The May 20, 1862, Homestead Act “to secure Homesteads to actual Settlers on the Public Domain” stated the person applying for land had to be the head of a family and at least 21 years old, or a veteran or member of the US Army or Navy. The applicant had to affirm he or she was a US citizen or had begun the naturalization process, and that he or she had:

… never borne arms against the Government of the United States or given aid and comfort to its enemies, and that such application is made for his or her exclusive use and benefit, and that said entry is made for the purpose of actual settlement and cultivation …

Approved applicants paid a $10 fee to settle on the claimed land. After five years, a settler had to prove he’d resided on and cultivated the land for the entire period. Only then would the land patent be issued.

This law lets you infer additional facts about homesteading ancestors. You know where your ancestor lived for at least five years prior to receiving the patent. You know an immigrant who obtained land under this act had either become a citizen or filed a declaration of intent to naturalize; clues in the land entry case file will help you find naturalization records (especially handy for those records prior to 1906).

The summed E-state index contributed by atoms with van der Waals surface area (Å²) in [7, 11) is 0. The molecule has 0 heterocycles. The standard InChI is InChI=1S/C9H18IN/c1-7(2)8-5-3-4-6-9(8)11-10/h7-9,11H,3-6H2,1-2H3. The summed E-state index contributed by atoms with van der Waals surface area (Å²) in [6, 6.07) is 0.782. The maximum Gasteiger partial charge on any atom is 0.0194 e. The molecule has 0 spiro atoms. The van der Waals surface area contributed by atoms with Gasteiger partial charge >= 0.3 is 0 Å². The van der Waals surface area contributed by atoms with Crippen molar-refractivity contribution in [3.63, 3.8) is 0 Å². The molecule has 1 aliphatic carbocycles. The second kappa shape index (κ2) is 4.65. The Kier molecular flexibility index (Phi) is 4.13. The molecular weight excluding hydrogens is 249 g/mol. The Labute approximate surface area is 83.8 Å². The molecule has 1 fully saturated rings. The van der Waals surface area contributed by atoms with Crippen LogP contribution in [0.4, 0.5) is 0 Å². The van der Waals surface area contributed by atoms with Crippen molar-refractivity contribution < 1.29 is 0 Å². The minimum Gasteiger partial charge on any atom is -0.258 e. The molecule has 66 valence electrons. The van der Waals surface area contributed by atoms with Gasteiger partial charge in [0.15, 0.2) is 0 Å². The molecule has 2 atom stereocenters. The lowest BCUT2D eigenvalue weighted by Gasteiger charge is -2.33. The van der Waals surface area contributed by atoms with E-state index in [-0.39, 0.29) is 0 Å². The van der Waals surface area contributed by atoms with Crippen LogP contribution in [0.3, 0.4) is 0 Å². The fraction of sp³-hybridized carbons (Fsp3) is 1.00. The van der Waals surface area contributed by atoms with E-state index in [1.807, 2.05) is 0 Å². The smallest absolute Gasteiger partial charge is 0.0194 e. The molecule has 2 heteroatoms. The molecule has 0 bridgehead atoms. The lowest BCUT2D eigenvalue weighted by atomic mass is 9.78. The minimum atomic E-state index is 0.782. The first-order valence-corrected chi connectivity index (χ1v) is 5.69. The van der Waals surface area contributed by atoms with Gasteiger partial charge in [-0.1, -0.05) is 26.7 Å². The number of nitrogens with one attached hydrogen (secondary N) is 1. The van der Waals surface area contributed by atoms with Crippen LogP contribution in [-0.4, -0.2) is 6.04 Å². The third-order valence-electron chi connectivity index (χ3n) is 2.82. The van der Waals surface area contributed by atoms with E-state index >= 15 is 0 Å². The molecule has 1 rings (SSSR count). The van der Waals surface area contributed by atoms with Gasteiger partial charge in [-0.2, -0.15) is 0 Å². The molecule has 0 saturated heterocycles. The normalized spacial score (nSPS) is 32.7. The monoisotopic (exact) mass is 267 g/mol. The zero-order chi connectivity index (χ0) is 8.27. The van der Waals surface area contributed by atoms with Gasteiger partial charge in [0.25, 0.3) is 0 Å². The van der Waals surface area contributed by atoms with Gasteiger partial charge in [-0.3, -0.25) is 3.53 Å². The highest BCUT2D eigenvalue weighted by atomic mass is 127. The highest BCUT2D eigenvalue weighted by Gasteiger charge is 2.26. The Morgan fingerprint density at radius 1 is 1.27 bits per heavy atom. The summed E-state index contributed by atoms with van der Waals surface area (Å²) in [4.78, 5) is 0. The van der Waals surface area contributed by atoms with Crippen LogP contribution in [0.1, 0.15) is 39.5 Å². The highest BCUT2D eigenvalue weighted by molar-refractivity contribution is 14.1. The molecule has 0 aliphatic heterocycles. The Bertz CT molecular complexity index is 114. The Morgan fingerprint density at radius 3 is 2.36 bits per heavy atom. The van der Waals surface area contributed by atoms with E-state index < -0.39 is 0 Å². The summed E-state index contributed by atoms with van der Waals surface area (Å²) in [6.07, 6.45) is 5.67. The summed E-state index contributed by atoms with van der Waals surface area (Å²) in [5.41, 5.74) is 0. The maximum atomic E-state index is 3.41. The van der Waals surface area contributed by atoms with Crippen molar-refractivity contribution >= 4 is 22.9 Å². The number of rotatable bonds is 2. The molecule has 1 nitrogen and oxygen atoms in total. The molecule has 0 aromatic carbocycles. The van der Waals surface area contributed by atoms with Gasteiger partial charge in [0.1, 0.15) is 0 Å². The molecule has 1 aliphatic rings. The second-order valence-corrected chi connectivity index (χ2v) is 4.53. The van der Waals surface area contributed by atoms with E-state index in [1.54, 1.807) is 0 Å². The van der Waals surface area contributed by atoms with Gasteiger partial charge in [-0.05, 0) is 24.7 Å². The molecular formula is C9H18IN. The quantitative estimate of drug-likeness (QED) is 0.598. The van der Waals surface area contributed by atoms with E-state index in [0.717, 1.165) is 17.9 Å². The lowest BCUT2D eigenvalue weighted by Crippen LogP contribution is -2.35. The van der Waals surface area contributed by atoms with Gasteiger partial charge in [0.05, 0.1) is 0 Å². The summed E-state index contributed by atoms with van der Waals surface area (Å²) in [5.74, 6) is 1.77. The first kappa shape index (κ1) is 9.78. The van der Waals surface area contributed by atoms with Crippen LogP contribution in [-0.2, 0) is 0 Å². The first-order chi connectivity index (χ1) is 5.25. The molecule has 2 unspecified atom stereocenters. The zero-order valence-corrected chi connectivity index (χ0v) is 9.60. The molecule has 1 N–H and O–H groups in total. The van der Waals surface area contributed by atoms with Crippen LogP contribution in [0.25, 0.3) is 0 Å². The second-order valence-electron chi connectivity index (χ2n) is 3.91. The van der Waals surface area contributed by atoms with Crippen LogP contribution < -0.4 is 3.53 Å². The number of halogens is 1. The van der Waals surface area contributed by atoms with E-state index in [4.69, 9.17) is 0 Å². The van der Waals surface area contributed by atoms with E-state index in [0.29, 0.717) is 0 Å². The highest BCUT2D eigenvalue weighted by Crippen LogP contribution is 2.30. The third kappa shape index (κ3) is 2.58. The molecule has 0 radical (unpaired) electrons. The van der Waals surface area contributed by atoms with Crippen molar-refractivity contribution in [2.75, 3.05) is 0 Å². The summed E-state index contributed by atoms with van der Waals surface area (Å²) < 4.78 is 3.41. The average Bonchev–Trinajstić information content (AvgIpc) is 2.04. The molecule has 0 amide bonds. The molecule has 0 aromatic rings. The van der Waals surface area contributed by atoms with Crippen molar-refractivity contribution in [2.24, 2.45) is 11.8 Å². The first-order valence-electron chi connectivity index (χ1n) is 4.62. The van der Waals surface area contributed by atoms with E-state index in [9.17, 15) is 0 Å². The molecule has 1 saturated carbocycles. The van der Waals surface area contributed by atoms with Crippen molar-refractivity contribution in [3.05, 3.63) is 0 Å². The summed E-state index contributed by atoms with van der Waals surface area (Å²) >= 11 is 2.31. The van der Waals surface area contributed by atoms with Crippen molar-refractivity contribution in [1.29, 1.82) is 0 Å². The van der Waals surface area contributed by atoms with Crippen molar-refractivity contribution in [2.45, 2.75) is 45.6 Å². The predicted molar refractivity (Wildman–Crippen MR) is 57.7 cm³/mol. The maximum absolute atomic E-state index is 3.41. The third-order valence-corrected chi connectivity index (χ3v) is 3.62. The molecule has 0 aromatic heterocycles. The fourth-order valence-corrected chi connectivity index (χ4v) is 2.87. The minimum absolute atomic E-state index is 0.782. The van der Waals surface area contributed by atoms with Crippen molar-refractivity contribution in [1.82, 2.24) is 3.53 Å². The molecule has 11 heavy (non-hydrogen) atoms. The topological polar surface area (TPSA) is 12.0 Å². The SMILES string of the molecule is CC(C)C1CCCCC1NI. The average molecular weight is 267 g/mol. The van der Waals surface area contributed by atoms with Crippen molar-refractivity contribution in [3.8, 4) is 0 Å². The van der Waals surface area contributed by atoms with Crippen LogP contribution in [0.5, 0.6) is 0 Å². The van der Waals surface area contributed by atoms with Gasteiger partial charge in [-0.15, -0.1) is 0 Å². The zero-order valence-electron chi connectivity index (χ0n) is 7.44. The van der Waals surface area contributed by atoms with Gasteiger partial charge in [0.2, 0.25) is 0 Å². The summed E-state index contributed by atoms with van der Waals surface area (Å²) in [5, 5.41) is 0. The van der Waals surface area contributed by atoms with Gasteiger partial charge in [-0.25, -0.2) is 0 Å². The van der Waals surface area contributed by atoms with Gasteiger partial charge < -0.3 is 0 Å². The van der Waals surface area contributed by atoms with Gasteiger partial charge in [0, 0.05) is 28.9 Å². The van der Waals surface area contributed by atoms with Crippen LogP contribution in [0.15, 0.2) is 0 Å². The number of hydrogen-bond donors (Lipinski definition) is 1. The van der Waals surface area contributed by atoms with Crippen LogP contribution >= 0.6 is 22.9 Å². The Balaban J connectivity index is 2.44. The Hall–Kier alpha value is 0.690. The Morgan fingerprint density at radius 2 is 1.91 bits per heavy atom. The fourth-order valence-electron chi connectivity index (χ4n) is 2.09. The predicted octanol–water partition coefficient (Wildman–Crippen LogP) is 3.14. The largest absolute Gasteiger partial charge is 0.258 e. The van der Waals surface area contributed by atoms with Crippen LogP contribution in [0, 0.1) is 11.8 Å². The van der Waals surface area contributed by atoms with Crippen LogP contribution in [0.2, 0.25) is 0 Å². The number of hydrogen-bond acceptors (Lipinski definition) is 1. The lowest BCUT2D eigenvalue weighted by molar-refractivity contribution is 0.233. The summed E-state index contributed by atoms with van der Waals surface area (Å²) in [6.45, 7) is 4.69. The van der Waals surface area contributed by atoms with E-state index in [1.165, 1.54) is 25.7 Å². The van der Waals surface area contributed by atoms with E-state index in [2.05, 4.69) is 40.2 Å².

Private assistance

Both state and federal legislatures occasionally took up the causes of individuals. “Private acts” could involve the granting of pensions to veterans whose claims were denied through normal avenues, extensions of land claims, and other forms of relief. These private acts often contain interesting details about our ancestors’ lives.

For example, April 12, 1870, the US Congress passed an “Act to Compensate Mrs. Fannie Kelly for Important Services,” ordering the treasury to pay Kelly $5,000 for:

… services rendered the government in [1864], by giving information to Captain James L. Fisk, in charge of a train crossing the plains, and to Major House, in command of Fort Sully, of the evil designs of hostile Sioux Indians …

State legislatures also may have passed private acts involving state and county taxes and the probate of estates. In some states, legislatures would hear divorce cases and pass private acts granting or denying a divorce petition — this was the case in Pennsylvania until 1874 and Delaware until 1897.

Our married forebears called it quits more often than you might think. Finding their divorce records can be tricky, but this guide will show you the right road to ancestral Splitsville.

Legal research